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Old 09-06-2017, 03:14 AM   #21
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Originally Posted by markpierce View Post
Phew on turbocharged engines. I trawler needs no more power than to reach hull speed. Eighty horsepower is sufficient for 40-foot plus. If engine-compartment inlets are insufficient to supply air to the engine, that boat is wrong.

Forced air intake could blow hot engine-room air into living quarters.
As above my last post it's not about what the engine requires it's about all the other ancillary requirements (did you read the post?)as listed in 1,2,3

Again the correct system uses intake and EXHAUST fans so no air is ever forced into living spaces (quite the opposite actually)

Newer manufacturers recognize this importance where older vessels and there builders did not place enough emphasis on these issues, Engine rooms with out a correctly installed ventilation systems tend to have more issues with ancillary equipment as a part of being to hot (common sense)

Cheers Steve
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Old 09-06-2017, 07:01 AM   #22
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Engine room blowers for these types of boats are simply not needed. I have designed propulsion installs from around 27hp up to around 2800hp and also troubleshot boats where it was claimed the ventilation system was inadequate. In all cases it was a non-issue regarding air inlet temperature to turbo compressor suction, which is where it matters.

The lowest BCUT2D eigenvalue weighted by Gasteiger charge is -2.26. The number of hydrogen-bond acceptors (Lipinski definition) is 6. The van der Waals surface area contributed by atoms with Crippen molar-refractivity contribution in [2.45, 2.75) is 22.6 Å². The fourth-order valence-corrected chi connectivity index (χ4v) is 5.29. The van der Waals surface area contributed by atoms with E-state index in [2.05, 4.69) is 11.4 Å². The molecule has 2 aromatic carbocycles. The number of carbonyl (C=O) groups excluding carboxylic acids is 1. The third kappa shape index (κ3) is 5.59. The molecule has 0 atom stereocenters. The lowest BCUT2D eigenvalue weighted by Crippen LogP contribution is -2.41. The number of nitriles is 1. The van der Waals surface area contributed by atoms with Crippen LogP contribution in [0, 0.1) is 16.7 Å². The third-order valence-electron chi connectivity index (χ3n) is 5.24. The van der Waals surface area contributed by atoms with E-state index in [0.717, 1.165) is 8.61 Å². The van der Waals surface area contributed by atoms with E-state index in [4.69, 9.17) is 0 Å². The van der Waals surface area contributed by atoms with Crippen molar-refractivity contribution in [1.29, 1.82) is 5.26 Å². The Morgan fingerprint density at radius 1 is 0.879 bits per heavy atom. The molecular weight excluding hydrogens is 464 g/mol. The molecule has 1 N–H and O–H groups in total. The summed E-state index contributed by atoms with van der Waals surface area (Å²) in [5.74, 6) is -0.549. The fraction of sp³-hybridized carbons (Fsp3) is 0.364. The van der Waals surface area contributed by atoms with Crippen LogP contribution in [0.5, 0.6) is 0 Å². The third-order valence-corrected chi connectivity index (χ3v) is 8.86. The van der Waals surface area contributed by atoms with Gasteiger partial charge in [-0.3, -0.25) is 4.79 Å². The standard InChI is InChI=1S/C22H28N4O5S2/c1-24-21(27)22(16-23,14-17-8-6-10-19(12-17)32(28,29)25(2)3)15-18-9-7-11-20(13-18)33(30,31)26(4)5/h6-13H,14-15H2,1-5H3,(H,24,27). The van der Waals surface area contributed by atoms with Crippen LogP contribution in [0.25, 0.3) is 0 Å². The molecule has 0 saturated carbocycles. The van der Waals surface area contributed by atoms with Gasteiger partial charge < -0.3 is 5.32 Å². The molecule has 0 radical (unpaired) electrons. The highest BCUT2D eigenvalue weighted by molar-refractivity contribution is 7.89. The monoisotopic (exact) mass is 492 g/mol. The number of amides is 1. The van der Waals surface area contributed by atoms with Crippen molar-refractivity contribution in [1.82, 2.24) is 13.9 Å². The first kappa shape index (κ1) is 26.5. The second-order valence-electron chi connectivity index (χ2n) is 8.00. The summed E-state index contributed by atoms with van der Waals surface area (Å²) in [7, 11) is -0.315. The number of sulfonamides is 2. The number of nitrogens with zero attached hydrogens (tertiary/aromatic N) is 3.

The amount of air getting drawn in on the larger engines is tremendous, and actually suction temperature drops quickly to near ambient once up to power. You would need like 5hp fans to move enough air to make any difference, and it is simply not needed.

At low power engine room temps do climb, but at low power settings the engine is not affected by the higher temps. Ancillary equipment (pumps, alternators, generators) generally are designed for these temps and when measured in worst case temps, they were below mfr limits.

The one situation where engine room temps often become an issue is running the generator after a main engine hot shutdown. The gen end is air cooled and the gen engine simply does not use enough air to draw in much cool air. In those cases we did see some excessive temps and then forced ventilation did matter. But it could be a relatively small fan as the added heat rate was low.